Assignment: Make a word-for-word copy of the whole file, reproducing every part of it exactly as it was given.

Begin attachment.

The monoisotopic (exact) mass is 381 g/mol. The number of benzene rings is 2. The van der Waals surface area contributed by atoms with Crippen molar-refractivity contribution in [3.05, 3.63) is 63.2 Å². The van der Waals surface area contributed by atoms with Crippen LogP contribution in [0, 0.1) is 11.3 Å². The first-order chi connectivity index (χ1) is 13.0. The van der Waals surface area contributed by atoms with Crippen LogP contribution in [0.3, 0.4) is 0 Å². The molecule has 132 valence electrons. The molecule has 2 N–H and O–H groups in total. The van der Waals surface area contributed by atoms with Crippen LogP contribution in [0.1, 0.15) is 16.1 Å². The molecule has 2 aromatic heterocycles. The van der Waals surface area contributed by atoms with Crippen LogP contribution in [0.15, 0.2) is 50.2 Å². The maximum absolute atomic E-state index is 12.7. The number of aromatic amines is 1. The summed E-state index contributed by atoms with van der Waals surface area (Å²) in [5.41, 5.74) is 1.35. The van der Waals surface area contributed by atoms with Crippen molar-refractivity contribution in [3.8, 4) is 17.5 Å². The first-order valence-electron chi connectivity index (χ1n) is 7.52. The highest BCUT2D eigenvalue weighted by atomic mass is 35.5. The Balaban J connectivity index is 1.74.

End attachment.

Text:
The monoisotopic (exact) mass is 381 g/mol. The number of benzene rings is 2. The van der Waals surface area contributed by atoms with Crippen molar-refractivity contribution in [3.05, 3.63) is 63.2 Å². The van der Waals surface area contributed by atoms with Crippen LogP contribution in [0, 0.1) is 11.3 Å². The first-order chi connectivity index (χ1) is 13.0. The van der Waals surface area contributed by atoms with Crippen LogP contribution in [0.3, 0.4) is 0 Å². The molecule has 132 valence electrons. The molecule has 2 N–H and O–H groups in total. The van der Waals surface area contributed by atoms with Crippen LogP contribution in [0.1, 0.15) is 16.1 Å². The molecule has 2 aromatic heterocycles. The van der Waals surface area contributed by atoms with Crippen LogP contribution in [0.15, 0.2) is 50.2 Å². The maximum absolute atomic E-state index is 12.7. The number of aromatic amines is 1. The summed E-state index contributed by atoms with van der Waals surface area (Å²) in [5.41, 5.74) is 1.35. The van der Waals surface area contributed by atoms with Crippen molar-refractivity contribution in [3.8, 4) is 17.5 Å². The first-order valence-electron chi connectivity index (χ1n) is 7.52. The highest BCUT2D eigenvalue weighted by atomic mass is 35.5. The Balaban J connectivity index is 1.74.